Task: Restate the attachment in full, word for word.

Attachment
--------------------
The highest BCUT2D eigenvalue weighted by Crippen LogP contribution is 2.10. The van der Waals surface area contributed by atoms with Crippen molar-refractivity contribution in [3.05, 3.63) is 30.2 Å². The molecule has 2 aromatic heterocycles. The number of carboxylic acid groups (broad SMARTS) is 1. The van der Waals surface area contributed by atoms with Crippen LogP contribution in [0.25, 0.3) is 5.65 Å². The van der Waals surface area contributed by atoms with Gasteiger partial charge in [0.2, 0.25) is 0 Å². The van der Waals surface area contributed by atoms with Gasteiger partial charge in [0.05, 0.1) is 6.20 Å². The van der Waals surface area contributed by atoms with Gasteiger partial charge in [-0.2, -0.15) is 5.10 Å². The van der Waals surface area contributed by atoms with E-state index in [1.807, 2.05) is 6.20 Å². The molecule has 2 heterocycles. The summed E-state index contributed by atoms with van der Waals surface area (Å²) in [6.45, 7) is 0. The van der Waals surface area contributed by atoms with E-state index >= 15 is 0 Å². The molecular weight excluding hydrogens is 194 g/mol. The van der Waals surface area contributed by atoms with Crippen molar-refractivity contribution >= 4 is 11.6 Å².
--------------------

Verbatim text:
The highest BCUT2D eigenvalue weighted by Crippen LogP contribution is 2.10. The van der Waals surface area contributed by atoms with Crippen molar-refractivity contribution in [3.05, 3.63) is 30.2 Å². The molecule has 2 aromatic heterocycles. The number of carboxylic acid groups (broad SMARTS) is 1. The van der Waals surface area contributed by atoms with Crippen LogP contribution in [0.25, 0.3) is 5.65 Å². The van der Waals surface area contributed by atoms with Gasteiger partial charge in [0.2, 0.25) is 0 Å². The van der Waals surface area contributed by atoms with Gasteiger partial charge in [0.05, 0.1) is 6.20 Å². The van der Waals surface area contributed by atoms with Gasteiger partial charge in [-0.2, -0.15) is 5.10 Å². The van der Waals surface area contributed by atoms with E-state index in [1.807, 2.05) is 6.20 Å². The molecule has 2 heterocycles. The summed E-state index contributed by atoms with van der Waals surface area (Å²) in [6.45, 7) is 0. The van der Waals surface area contributed by atoms with E-state index >= 15 is 0 Å². The molecular weight excluding hydrogens is 194 g/mol. The van der Waals surface area contributed by atoms with Crippen molar-refractivity contribution >= 4 is 11.6 Å².